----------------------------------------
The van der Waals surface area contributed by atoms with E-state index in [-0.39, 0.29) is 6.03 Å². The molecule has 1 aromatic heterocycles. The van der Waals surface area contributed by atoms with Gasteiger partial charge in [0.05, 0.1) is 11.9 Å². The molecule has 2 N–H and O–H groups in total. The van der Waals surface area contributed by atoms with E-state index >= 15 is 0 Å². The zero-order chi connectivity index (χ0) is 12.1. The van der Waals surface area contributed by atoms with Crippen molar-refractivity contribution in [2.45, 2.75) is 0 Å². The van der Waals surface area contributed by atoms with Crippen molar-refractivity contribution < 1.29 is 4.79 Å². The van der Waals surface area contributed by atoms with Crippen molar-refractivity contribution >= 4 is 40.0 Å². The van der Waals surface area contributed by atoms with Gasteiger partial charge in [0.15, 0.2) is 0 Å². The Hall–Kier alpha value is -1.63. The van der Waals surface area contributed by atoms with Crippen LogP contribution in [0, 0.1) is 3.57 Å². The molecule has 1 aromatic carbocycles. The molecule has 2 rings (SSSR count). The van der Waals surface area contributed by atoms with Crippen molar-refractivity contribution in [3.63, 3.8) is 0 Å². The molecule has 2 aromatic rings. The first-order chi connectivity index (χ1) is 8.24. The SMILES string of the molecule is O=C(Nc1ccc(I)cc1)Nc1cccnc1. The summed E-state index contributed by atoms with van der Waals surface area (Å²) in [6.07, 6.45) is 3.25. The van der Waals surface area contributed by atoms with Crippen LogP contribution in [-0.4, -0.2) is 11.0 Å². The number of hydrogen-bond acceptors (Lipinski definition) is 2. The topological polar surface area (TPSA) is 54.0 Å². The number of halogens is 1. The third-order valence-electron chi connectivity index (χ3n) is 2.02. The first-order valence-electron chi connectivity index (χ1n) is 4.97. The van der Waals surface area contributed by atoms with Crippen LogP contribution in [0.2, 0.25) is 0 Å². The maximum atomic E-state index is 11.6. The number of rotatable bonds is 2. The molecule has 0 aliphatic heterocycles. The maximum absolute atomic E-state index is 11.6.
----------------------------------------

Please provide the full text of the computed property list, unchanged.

The van der Waals surface area contributed by atoms with E-state index in [-0.39, 0.29) is 6.03 Å². The molecule has 1 aromatic heterocycles. The van der Waals surface area contributed by atoms with Gasteiger partial charge in [0.05, 0.1) is 11.9 Å². The molecule has 2 N–H and O–H groups in total. The van der Waals surface area contributed by atoms with E-state index >= 15 is 0 Å². The zero-order chi connectivity index (χ0) is 12.1. The van der Waals surface area contributed by atoms with Crippen molar-refractivity contribution in [2.45, 2.75) is 0 Å². The van der Waals surface area contributed by atoms with Crippen molar-refractivity contribution < 1.29 is 4.79 Å². The van der Waals surface area contributed by atoms with Crippen molar-refractivity contribution >= 4 is 40.0 Å². The van der Waals surface area contributed by atoms with Gasteiger partial charge in [0.15, 0.2) is 0 Å². The Hall–Kier alpha value is -1.63. The van der Waals surface area contributed by atoms with Crippen LogP contribution in [0, 0.1) is 3.57 Å². The molecule has 1 aromatic carbocycles. The molecule has 2 rings (SSSR count). The van der Waals surface area contributed by atoms with Crippen molar-refractivity contribution in [3.63, 3.8) is 0 Å². The molecule has 2 aromatic rings. The first-order chi connectivity index (χ1) is 8.24. The SMILES string of the molecule is O=C(Nc1ccc(I)cc1)Nc1cccnc1. The summed E-state index contributed by atoms with van der Waals surface area (Å²) in [6.07, 6.45) is 3.25. The van der Waals surface area contributed by atoms with Crippen LogP contribution in [-0.4, -0.2) is 11.0 Å². The number of hydrogen-bond acceptors (Lipinski definition) is 2. The topological polar surface area (TPSA) is 54.0 Å². The number of halogens is 1. The third-order valence-electron chi connectivity index (χ3n) is 2.02. The first-order valence-electron chi connectivity index (χ1n) is 4.97. The van der Waals surface area contributed by atoms with Crippen LogP contribution in [0.2, 0.25) is 0 Å². The maximum atomic E-state index is 11.6. The number of rotatable bonds is 2. The molecule has 0 aliphatic heterocycles. The maximum absolute atomic E-state index is 11.6.